Kelly Bickham and Dustin Bruening, Department of Exercise Science
Perhaps one of the greatest challenges that accompany the incredible advances in science and technology is making them accessible where they need to be. According to the Amputee Coalition of America (ACA), there are over 2 million American amputees, with an additional 185,000 lower extremity amputees every year . In Africa, Asia and Latin America, where incomes are lower and fewer people are insured, there as many as 30 million amputees. Only a fraction of the world amputee population has access to a prosthetic limb, let alone can afford anything considered state-of-the-art. In order to help address the huge demand, the non-profit organization 2ft Prosthetics has developed a low cost alternative prosthetic foot to be distributed in developing countries, referred to as the OneSize foot. This study serves as a preliminary investigation of the ergonomics of this design and makes a comparison to carbon fiber prosthetic feet sold by certified vendors. Using motion-tracking technology, the gait cycles of volunteer amputees were measured and analyzed for potential improvements in the design to produce a more natural gait for walking. The results in this report are derived from a right below-knee amputee.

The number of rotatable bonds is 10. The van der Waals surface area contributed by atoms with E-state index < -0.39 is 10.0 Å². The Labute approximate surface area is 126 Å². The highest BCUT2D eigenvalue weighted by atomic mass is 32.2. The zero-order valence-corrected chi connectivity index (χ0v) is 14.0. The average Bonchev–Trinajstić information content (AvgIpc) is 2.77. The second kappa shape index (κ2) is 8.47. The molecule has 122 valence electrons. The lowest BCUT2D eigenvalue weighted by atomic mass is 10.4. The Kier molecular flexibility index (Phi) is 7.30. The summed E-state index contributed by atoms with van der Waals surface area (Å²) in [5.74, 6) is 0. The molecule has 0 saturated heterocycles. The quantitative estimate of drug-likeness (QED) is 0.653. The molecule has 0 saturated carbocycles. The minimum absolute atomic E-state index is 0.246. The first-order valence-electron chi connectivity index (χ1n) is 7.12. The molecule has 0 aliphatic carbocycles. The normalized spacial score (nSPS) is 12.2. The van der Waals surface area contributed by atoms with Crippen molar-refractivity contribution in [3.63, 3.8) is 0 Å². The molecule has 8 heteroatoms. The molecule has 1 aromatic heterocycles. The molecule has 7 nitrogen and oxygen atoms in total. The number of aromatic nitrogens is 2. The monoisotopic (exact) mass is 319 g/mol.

The setup included calibrating 10 infrared cameras to focus on a volume of space through which the volunteer amputee would walk back and forth at a comfortable pace. Two force plates were situated in the middle of the control volume space, over which the volunteer would walk by placing one foot on each plate. After strategically placing reflective markers on the volunteer, several walking trials were recorded using Vicon motion capture tools. The volunteer performed this first with the OneSize foot, then repeated the operation with their personal carbon fiber foot. Markers were placed symmetrically on the right (prosthetic) and left (contralateral) limbs and were replaced when switching between the two prosthetic feet.
The vertical position averages of three clean trials are shown in the graphs below, along with vertical force plots. They reflect the markers placed on the Right/Left Anterior Superior Iliac spine (RASI/LASI), the Right/Left Lateral Knee (RLKN/LLKN), and the Right/Left Distal Dorsal Toe (RDDT/LDDT).
The portion of the gait cycle that includes ground contact (heel strike to toe off) may be simplified to three types of rocker motion: heel rocker, ankle rocker, and forefoot rocker . From the vertical force graph, it shows that the transition from heel rocker to ankle rocker (approximately 15-40%) is substantially different between the left and right feet with the OneSize foot. A likely cause is that the OneSize heel strike is not dampened enough and that the “ankle” portion is too stiff. The rest of the gait cycle does not appear to vary as much, suggesting that there is enough flexure in the forefoot.
Although the offset vertical position trajectories may be attributed to marker placement, it may also be a sign of an overall stiffer lower extremity. Modeling the motion in a 3D application such as OpenSim would help with interpretation. Follow up trial runs with additional volunteers would also increase the statistical significance of this study and help with seeing trends. In addition to motion tracking, future studies of gait efficiency can be measured using EMG, oxygen consumption, and activity logs over an extended period.
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